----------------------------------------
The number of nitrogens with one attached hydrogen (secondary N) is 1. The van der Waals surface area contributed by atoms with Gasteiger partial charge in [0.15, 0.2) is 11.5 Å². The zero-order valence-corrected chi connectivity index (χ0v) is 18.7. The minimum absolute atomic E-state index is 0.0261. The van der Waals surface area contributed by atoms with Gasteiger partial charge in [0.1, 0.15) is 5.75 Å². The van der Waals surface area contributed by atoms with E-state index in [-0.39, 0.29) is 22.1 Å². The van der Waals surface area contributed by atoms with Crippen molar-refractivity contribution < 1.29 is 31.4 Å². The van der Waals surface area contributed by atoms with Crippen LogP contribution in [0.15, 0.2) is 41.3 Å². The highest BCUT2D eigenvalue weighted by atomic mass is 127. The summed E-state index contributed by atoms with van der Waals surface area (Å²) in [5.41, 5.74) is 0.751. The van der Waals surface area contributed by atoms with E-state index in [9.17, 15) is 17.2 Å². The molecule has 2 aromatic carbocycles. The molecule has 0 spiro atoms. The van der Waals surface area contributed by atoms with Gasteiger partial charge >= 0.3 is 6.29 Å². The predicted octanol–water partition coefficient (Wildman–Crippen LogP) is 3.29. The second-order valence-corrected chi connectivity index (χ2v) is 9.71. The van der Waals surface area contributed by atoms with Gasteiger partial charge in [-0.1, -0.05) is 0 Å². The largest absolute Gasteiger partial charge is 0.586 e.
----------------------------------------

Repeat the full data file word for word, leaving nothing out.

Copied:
The number of nitrogens with one attached hydrogen (secondary N) is 1. The van der Waals surface area contributed by atoms with Gasteiger partial charge in [0.15, 0.2) is 11.5 Å². The zero-order valence-corrected chi connectivity index (χ0v) is 18.7. The minimum absolute atomic E-state index is 0.0261. The van der Waals surface area contributed by atoms with Gasteiger partial charge in [0.1, 0.15) is 5.75 Å². The van der Waals surface area contributed by atoms with E-state index in [-0.39, 0.29) is 22.1 Å². The van der Waals surface area contributed by atoms with Crippen molar-refractivity contribution < 1.29 is 31.4 Å². The van der Waals surface area contributed by atoms with Crippen LogP contribution in [0.15, 0.2) is 41.3 Å². The highest BCUT2D eigenvalue weighted by atomic mass is 127. The summed E-state index contributed by atoms with van der Waals surface area (Å²) in [5.41, 5.74) is 0.751. The van der Waals surface area contributed by atoms with E-state index in [9.17, 15) is 17.2 Å². The molecule has 2 aromatic carbocycles. The molecule has 0 spiro atoms. The van der Waals surface area contributed by atoms with Gasteiger partial charge >= 0.3 is 6.29 Å². The predicted octanol–water partition coefficient (Wildman–Crippen LogP) is 3.29. The second-order valence-corrected chi connectivity index (χ2v) is 9.71. The van der Waals surface area contributed by atoms with Gasteiger partial charge in [-0.1, -0.05) is 0 Å². The largest absolute Gasteiger partial charge is 0.586 e.